The hardliners inside the Saudi split are busy publishing rumors through their American and British media connections that a rift between hardliners and “Westernizers” is rending the monarchy asunder. One emerged just today that King Salman is about to be deposed after a hospitalization or that he will resign soon in favor of his hardliner son. The reports claim that he has dementia. They want us to believe this. (The Intercept has been publishing a great series of articles about the Saudi public relations machine in America recently. The takeaway is if you are reading Politico, the Wall Street Journal, or watching any of the Sunday morning news discussion programs, trust that when Saudi Arabia is a topic, all of the experts brought in for quotes about the nation are paid representatives of the Saudi public relations effort in America.)
There is a rift, and it is more complicated than a simple one between hardliners and “Westernizers.” Oil prices are low right now and much of Saudi Arabia’s oil is under the Eastern Province, where Qatif is, the city that the executed Sheikh Nimr was based. The population of that province is Shia and Saudi Arabia is a Sunni majority nation. As an oppressed minority, Shia in Qatif have protested and Sheikh Nimr was a peaceful leader.
Iran is across the Persian Gulf from the Eastern Province and it is a majority Shia nation. That religious schism is the origin of the enmity between those two countries, which flared into public rage after Sheikh Nimr’s execution, but it goes deeper and is more recent than that; religious differences are what each country points to as a matter of emotional convenience and crowd control.
Since 2010, Saudi Arabia has cut deals to purchase more than $90 billion worth of fighter jets, missile defense systems, equipment, and expertise from American arms manufacturers. These are the public deals. We like to keep our customers happy. Our customer was not happy about our participation in signing the international treaty with Iran last year. (Why do all the Republican candidates for President decry that deal? They have 90 billion answers.) Our customer wants us to see the world through its own bipolar lenses, itself versus Iran and us versus Russia, and it wants our reassurances that we do.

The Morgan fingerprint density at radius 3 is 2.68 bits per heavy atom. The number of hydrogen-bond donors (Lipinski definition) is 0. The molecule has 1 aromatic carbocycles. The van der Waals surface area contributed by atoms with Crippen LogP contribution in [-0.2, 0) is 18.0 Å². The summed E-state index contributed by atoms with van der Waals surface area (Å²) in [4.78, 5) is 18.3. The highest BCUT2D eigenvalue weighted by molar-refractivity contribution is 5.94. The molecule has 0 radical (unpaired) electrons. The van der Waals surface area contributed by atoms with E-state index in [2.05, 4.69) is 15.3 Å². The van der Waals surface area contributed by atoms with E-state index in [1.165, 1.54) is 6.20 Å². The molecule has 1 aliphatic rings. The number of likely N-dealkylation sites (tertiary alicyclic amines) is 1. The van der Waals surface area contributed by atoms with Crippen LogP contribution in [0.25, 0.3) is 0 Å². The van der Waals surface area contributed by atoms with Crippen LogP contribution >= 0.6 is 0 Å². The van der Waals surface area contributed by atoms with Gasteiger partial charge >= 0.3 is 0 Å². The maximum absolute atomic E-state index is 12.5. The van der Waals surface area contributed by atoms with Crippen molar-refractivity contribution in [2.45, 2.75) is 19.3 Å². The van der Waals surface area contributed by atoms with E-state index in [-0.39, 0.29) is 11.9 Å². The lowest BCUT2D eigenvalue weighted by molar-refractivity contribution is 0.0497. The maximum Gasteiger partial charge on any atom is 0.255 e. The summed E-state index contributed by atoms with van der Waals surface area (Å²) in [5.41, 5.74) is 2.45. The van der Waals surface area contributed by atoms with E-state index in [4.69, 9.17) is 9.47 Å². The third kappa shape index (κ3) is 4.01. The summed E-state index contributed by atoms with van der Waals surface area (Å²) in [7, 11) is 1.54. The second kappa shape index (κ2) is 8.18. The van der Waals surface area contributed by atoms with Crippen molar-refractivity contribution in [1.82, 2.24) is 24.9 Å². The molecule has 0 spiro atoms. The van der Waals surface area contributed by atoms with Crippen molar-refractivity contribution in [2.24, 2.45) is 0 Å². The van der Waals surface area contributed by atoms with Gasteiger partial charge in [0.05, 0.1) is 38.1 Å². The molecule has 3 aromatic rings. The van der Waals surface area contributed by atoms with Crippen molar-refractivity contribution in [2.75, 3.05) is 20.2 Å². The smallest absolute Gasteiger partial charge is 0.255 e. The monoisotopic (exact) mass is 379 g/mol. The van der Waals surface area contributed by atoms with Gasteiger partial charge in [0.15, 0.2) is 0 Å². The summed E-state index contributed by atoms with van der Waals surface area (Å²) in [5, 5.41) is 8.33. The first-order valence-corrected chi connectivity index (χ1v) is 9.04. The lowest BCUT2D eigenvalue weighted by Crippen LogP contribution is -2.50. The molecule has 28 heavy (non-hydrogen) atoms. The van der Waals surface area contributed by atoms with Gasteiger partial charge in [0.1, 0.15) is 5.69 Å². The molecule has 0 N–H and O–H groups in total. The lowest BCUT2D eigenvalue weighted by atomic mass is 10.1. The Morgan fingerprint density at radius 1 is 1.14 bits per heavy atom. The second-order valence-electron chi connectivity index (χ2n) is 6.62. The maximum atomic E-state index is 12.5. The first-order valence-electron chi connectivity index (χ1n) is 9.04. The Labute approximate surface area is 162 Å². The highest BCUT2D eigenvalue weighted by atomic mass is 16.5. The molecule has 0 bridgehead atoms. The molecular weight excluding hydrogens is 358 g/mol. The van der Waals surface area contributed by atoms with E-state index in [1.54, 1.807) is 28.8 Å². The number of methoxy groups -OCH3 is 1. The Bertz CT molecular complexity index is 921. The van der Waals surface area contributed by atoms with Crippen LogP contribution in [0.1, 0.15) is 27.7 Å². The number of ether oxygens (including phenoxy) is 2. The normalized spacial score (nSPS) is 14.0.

Saudi Arabia wants us to leave it alone while it attempts to silence anyone in its nation who thinks freely and expresses it. Anyone who has the audacity to speak. It has given us 90 billion reasons, after all.
More on all of this later. For now, I am simply happy that Samar Badawi is safe tonight.
Follow The Gad About Town on Facebook! Subscribe today for daily facts (well, trivia) about literature and history, plus links to other writers on Facebook.
Follow The Gad About Town on Instagram!
This work is licensed under a Creative Commons Attribution-NoDerivs 3.0 Unported License.